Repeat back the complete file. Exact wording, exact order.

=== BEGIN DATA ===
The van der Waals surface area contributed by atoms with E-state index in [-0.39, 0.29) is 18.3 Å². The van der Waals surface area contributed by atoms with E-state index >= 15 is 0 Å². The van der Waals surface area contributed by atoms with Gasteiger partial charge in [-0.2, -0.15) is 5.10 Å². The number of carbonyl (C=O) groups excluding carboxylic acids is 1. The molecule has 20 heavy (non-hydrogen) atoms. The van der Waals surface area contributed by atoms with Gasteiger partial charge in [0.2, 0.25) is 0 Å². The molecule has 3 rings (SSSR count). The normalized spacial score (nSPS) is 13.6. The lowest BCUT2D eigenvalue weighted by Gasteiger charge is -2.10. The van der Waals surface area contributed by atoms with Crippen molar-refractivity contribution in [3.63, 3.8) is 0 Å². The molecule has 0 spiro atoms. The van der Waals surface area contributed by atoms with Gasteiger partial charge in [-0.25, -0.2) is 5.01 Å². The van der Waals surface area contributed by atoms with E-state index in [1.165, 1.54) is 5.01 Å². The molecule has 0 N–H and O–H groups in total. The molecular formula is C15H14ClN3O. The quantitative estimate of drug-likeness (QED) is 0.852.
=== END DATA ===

The van der Waals surface area contributed by atoms with E-state index in [-0.39, 0.29) is 18.3 Å². The van der Waals surface area contributed by atoms with E-state index >= 15 is 0 Å². The van der Waals surface area contributed by atoms with Gasteiger partial charge in [-0.2, -0.15) is 5.10 Å². The number of carbonyl (C=O) groups excluding carboxylic acids is 1. The molecule has 20 heavy (non-hydrogen) atoms. The van der Waals surface area contributed by atoms with Gasteiger partial charge in [0.2, 0.25) is 0 Å². The molecule has 3 rings (SSSR count). The normalized spacial score (nSPS) is 13.6. The lowest BCUT2D eigenvalue weighted by Gasteiger charge is -2.10. The van der Waals surface area contributed by atoms with Crippen molar-refractivity contribution in [3.63, 3.8) is 0 Å². The molecule has 0 spiro atoms. The van der Waals surface area contributed by atoms with Gasteiger partial charge in [-0.25, -0.2) is 5.01 Å². The van der Waals surface area contributed by atoms with E-state index in [1.165, 1.54) is 5.01 Å². The molecule has 0 N–H and O–H groups in total. The molecular formula is C15H14ClN3O. The quantitative estimate of drug-likeness (QED) is 0.852.